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Children spend hours of their daily lives at school, often spending more of their waking time there than at home. As a teacher, you have contact with children during much of their time at school, and you can be the first to detect a variety of health, behavioral and learning problems. One type of problem that you might be the first to detect is related to vision.
Vision and learning
Clearly, vision is important in learning, as studies have shown that up to 80% of learning is visual. Some of these studies estimate that around 500,000 children have undetected vision problems that are affecting their ability to learn. Others feel the number may be well over a million. Whatever the exact number, untreated vision problems are clearly a huge issue for children and their ability to learn.
How can a teacher spot the problems?
You can be a great resource for detecting vision problems in your students. Some of the most common vision problems are near- and farsightedness. Children with nearsightedness might squint, hold their books very close to their faces, or ask to sit near the board, while those with farsightedness might want to hold their books far away from their faces.
Besides these obvious signs, other indications that vision may be an issue include frequent headaches, reading below grade level and skipping over words when reading out loud. Children may also have behavior problems, like difficulty paying attention, since they are not able to see the material being presented.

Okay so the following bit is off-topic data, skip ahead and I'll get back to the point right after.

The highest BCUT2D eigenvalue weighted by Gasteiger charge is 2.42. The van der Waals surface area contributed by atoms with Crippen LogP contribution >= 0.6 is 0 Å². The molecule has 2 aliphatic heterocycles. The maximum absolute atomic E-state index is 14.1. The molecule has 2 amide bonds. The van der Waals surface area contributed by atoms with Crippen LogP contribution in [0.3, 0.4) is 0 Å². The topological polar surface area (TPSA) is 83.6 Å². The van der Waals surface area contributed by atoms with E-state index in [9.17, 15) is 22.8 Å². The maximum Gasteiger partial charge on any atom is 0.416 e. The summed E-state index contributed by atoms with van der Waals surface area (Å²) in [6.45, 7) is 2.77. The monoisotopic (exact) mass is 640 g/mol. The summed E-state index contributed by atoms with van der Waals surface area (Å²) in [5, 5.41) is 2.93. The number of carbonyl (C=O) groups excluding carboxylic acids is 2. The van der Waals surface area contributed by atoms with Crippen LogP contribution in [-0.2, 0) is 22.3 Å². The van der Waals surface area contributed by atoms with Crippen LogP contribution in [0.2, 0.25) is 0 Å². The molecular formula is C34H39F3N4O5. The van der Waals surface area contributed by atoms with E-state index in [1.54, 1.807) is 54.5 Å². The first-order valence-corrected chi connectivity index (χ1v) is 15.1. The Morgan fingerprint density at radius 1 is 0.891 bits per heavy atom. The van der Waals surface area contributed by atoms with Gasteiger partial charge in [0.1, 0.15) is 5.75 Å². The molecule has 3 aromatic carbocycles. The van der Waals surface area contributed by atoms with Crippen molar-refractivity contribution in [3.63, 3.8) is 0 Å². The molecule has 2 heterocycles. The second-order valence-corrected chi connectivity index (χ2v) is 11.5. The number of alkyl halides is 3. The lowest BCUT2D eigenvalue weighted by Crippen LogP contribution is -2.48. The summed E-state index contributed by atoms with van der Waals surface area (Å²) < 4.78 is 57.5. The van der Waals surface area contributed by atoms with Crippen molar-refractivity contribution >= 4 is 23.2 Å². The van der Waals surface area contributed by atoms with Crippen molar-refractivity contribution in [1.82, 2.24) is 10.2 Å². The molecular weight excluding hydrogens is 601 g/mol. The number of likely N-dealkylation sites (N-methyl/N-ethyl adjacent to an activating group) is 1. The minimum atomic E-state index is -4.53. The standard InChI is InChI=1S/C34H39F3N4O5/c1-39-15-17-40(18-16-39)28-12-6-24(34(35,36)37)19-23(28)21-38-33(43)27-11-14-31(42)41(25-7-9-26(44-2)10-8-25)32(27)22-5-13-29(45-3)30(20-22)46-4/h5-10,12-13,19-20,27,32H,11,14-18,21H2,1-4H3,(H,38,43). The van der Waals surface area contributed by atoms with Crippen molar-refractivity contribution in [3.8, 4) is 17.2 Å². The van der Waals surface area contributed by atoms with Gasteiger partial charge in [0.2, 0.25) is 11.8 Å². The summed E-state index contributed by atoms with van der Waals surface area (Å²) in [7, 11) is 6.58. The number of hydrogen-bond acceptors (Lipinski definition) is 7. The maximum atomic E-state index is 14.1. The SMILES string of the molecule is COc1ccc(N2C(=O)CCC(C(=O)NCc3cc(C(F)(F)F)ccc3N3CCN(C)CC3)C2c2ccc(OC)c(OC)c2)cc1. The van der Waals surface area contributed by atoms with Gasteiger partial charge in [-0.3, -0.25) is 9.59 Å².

Beyond near- or farsightedness, there are other eye and vision problems that you can help to spot. For example, if a child’s eyes jump around when reading or doing close work, there may be problems with their eye movement. Another issue that can present in young children is “lazy eye,” where one eye doesn’t move properly or isn’t centered properly.
Children may also have problems with “eye teaming,” where their eyes don’t work together properly, which may present as being clumsy or uncoordinated on the playground. This is also the case when children have problems with eye-hand coordination.
How can you help?
Both parents and teachers might wonder if a vision screening at school can identify these issues. Unfortunately, the answer to that question is no. If you suspect any of these problems, you should let the child’s parents know of your suspicions and recommend a comprehensive eye exam. Besides looking at a child’s visual acuity, a comprehensive eye exam can also identify problems with eye movement, eye pairing, and look for other diseases and conditions of the eye.
While this might sound like a costly exam, an Oklahoma pre-paid vision care plan, like those offered by Vision Care Direct, can help. Because we are owned by doctors, and we want to make sure our customers have healthy eyes, Vision Care Direct offers comprehensive eye exams as part of all of our plans. We don’t own labs, so should a child need glasses, parents can choose the right glasses wherever they desire. In addition, we offer great savings on contact lenses, glasses and frames of all types.
As a teacher, you are a powerful resource for spotting eye and vision problems in your students. Parents can take the next step by making sure their children get regular comprehensive eye exams to diagnose and treat any problems. And with Vision Care Direct, helping children avoid vision-related learning problems can be easy on the budget as well. To learn more about how we can help with Oklahoma vision care, contact us today.